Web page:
4. 4. video mode or static picture? Al-Seghayer (2001) hypothesized that video is a more effective tool to foster the acquisition of new words in a foreign language. Participants in the study consisted of 30 ESL students (17 males, 13 females) who were enrolled in the English Language Institute at the University of Pittsburgh. Al-Seghayer (2001) provided a brief overview of previous research on second language vocabulary acquisition enhanced by multimedia annotations. With a focus on three issues: the value and effect of multimedia annotations, the effect of electronic glossing, and the efficacy of dynamic videos and static pictures. The research reviewed on multimedia annotations focused on research studies that focused on modes that presented imagery. Some findings suggested that dual coding of vocabulary words better facilitates learning and different types of media furthers richness of recall cues and boosts the likelihood of retention. “The mean and percentage of correct answers for words with video and text annotations were 4.3 (87%), compared to 3.3 (67%) for words with picture and text, and 2.7 (53%) for text alone” (Al-Seghayer, 2001). The overall results on both the recognition and production vocabulary tests show that words presented with both the printed text and the video clips produced the best results. The results of this study support the researcher’s hypothesis that video is a more effective tool to foster the acquisition of new words in a foreign language. Although the participants recalled more words when the video clips were provided than when pictures or just text was present, I still question what level of retention was achieved. The researchers’ choice not to administer a delayed post test limits the findings to temporary recall. There is a need to access whether different annotation modes facilitate a deeper 4
  5. 5. level of learning and retention that a student will need to become fluent in a second language. Other limitations to this study are the small sample size which hinders the validity of the results and does not allow us to generalize the results. Al-Seghayer (2001) admits that alternate assessment techniques are needed to tap various aspects of vocabulary knowledge (Al-Seghaver, 2001, p. 217). In addition, the use of multiple choice questions as well and the questionnaire and survey are not ideal measurements of vocabulary retention. The research thus far has not explored the use of auditory annotations. The next study will incorporate research on the effectiveness of text plus picture and sound as well as investigate the effects of different learning styles. Researchers at the National Tsing Hua University, Yeh & Wang (2003) focused their study on two topics; one goal was to investigate the effectiveness of three types of vocabulary annotations on vocabulary learning for English Foreign Language students in Taiwan as well as to determine whether learners with different perceptual learning styles benefit more from a particular type of annotation. Perceptual learning styles refer to students, “… different sensor preferences for processing information (Kinsella, 1995).” (as cited by Yeh & Wang, 2003, p. 133). A student who tends to process information through listening is categorized as an auditory learner and learners who prefer to process information by reading printed text are labeled as visual learners. The research participants were 82 freshmen from the Department of Material Science and Technology and the Department of Chemistry at the Nation Tsing Hua University in Taiwan. Students were given two questionnaires and two tests before and after using the multimedia courseware. The results of the post-tests indicated that the students who 5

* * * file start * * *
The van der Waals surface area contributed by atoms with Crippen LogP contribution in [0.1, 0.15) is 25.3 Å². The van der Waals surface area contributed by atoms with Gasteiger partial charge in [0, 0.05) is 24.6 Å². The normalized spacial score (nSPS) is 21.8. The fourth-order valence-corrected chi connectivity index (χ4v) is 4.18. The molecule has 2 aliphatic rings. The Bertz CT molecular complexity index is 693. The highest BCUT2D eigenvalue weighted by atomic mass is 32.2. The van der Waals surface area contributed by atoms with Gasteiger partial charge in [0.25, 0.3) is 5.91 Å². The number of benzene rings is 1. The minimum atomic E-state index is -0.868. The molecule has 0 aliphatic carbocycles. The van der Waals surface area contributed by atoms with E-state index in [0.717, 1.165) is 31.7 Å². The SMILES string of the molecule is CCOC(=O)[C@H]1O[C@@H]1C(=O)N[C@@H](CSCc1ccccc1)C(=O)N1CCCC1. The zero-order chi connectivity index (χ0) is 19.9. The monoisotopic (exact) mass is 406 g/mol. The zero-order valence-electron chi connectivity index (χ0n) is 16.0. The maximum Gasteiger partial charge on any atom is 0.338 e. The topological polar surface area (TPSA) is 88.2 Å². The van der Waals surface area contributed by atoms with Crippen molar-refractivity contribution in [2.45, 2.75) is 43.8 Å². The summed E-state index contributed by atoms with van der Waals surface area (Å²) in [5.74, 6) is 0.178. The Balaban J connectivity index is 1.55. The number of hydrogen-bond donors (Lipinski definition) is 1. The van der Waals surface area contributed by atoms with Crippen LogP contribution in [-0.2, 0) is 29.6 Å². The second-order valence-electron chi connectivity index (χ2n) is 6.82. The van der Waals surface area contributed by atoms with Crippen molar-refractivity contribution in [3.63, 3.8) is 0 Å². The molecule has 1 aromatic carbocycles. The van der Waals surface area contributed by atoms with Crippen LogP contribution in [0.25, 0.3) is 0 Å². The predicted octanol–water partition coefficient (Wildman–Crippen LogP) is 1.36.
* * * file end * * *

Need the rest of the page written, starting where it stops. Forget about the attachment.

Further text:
6. 6. randomly received the courseware with text + picture annotations score higher than those who did not, indicating that text + picture annotations was most effective for vocabulary learning. To answer the second research question, that asked if perceptual learning styles influence the effectiveness of annotations each student was given a self-report questionnaire and categorized into groups according the their scored responses on the questionnaire. The results suggest that there seems to be little correlation between three versions of the courseware and the learning styles. With the exception of the auditory/visual group scoring significantly higher than those who received the text-only version, no other group showed any correlation between perceptual styles and the different vocabulary annotations. These findings fall in line with the premise of previous research that supports the hypothesis that text + visually annotations are most effective in multimedia second language learning. As mentioned earlier, this study explored the effect of dual annotations (text + picture) plus audio annotation. The students who received the courseware with text + picture + auditory proved to be ineffective. The researchers attributed this to the learning styles used in learning Chinese as opposed to English, the speech rate of the recorded annotations and the amount of time students were given to complete the tasks. Although findings in this study supported the overall hypothesis that text + picture annotations are most effective in the field of second language vocabulary acquisition, there were several limitations to the study. The researchers attempted to investigate the concept of auditory annotations which had not been widely researched before but failed to execute the study properly. Failure to give participants adequate time 6